With days to go to the EU referendum, with all polls pointing to Brexit, what does this tell us?
Well, for one, it proves that facts and expertise are not important. This is has been declared out loud by Michael Gove saying people have had enough of experts, and Lord Lamont discounting economic research as opinion and propaganda.
I’ve often criticised the Labour Party leadership for failing to understand that getting elected is more like a game than an exam. But even with my level of cynicism, I have overestimated the extent to which knowledge or insight play in rallying voters’ support.
Almost every economist, business leader and international leader has called out Brexit as foolish. And yet support for leaving the EU is swelling.
Much of the energy behind the Trump and Brexit phenomenon has been put down to anti-establishmentarianism and the result of mistrust of politicians.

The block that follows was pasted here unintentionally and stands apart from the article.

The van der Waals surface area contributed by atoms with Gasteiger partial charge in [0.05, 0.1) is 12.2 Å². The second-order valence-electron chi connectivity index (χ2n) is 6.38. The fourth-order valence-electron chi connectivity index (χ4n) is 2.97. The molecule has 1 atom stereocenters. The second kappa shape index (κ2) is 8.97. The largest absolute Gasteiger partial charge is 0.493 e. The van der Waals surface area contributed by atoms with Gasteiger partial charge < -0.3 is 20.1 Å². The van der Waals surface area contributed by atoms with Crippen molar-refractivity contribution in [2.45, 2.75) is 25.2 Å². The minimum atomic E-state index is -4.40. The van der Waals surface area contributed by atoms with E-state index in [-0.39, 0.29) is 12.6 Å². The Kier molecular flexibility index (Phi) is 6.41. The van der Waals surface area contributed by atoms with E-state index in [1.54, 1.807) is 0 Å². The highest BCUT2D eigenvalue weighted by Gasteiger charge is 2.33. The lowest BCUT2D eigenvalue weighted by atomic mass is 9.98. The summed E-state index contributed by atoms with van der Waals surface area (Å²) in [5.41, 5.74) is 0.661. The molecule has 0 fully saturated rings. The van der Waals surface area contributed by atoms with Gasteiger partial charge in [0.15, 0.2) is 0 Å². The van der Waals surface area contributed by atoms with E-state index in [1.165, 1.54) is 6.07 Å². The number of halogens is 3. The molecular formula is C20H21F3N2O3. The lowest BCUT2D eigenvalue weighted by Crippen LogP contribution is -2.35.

Yet the lesson that will come from Brexit is that facts and expertise are unimportant. Whereas charisma and scapegoating are. The result of this is the incentivisation of politicians to be less knowledgeable and more manipulative.
The success of Trump and the Brexiteers has taken the establishment by surprise. But should it have? Many economic commentators such as Krugman and Wren-Lewis have highlighted how establishment US and UK right wing parties have used a smattering of anti-immigration fervour to deliver electoral victory – despite knowing full well that it lacks truth or dignity. But when extreme sections of these right wing parties fully embrace hate issues, the centrist right are out-flanked – unable to deny it having used it for their own ends.
I have just finished reading Heart of Darkness by Joseph Conrad. The narrator relates his journey into the unforgiving landscape around the River Congo. As he winds his way against the flow, he finds the local peoples mercilessly enslaved and their ruling overlords gone mad.
“The horror, the horror.”